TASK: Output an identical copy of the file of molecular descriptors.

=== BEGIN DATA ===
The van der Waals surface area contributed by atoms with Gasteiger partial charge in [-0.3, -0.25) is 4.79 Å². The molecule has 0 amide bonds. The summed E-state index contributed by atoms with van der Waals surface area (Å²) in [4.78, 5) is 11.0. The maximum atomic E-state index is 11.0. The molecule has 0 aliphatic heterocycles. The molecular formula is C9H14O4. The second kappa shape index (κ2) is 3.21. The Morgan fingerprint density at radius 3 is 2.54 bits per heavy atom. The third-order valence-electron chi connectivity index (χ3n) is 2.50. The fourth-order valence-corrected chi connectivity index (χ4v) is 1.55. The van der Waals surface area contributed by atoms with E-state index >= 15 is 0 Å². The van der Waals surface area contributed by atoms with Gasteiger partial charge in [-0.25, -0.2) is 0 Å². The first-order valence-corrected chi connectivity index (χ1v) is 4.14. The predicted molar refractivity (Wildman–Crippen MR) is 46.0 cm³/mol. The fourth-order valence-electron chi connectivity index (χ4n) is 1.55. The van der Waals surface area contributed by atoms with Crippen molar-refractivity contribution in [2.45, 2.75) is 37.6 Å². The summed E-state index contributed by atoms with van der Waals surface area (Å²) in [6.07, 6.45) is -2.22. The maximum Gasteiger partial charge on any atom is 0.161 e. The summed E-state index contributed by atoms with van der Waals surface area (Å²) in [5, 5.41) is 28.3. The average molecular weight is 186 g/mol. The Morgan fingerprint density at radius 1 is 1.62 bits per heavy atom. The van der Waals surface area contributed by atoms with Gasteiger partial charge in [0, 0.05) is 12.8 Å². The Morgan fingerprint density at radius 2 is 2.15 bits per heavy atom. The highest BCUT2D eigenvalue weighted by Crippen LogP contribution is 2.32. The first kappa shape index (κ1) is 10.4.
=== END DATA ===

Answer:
The van der Waals surface area contributed by atoms with Gasteiger partial charge in [-0.3, -0.25) is 4.79 Å². The molecule has 0 amide bonds. The summed E-state index contributed by atoms with van der Waals surface area (Å²) in [4.78, 5) is 11.0. The maximum atomic E-state index is 11.0. The molecule has 0 aliphatic heterocycles. The molecular formula is C9H14O4. The second kappa shape index (κ2) is 3.21. The Morgan fingerprint density at radius 3 is 2.54 bits per heavy atom. The third-order valence-electron chi connectivity index (χ3n) is 2.50. The fourth-order valence-corrected chi connectivity index (χ4v) is 1.55. The van der Waals surface area contributed by atoms with E-state index >= 15 is 0 Å². The van der Waals surface area contributed by atoms with Gasteiger partial charge in [-0.25, -0.2) is 0 Å². The first-order valence-corrected chi connectivity index (χ1v) is 4.14. The predicted molar refractivity (Wildman–Crippen MR) is 46.0 cm³/mol. The fourth-order valence-electron chi connectivity index (χ4n) is 1.55. The van der Waals surface area contributed by atoms with Crippen molar-refractivity contribution in [2.45, 2.75) is 37.6 Å². The summed E-state index contributed by atoms with van der Waals surface area (Å²) in [6.07, 6.45) is -2.22. The maximum Gasteiger partial charge on any atom is 0.161 e. The summed E-state index contributed by atoms with van der Waals surface area (Å²) in [5, 5.41) is 28.3. The average molecular weight is 186 g/mol. The Morgan fingerprint density at radius 1 is 1.62 bits per heavy atom. The van der Waals surface area contributed by atoms with Gasteiger partial charge in [0, 0.05) is 12.8 Å². The Morgan fingerprint density at radius 2 is 2.15 bits per heavy atom. The highest BCUT2D eigenvalue weighted by Crippen LogP contribution is 2.32. The first kappa shape index (κ1) is 10.4.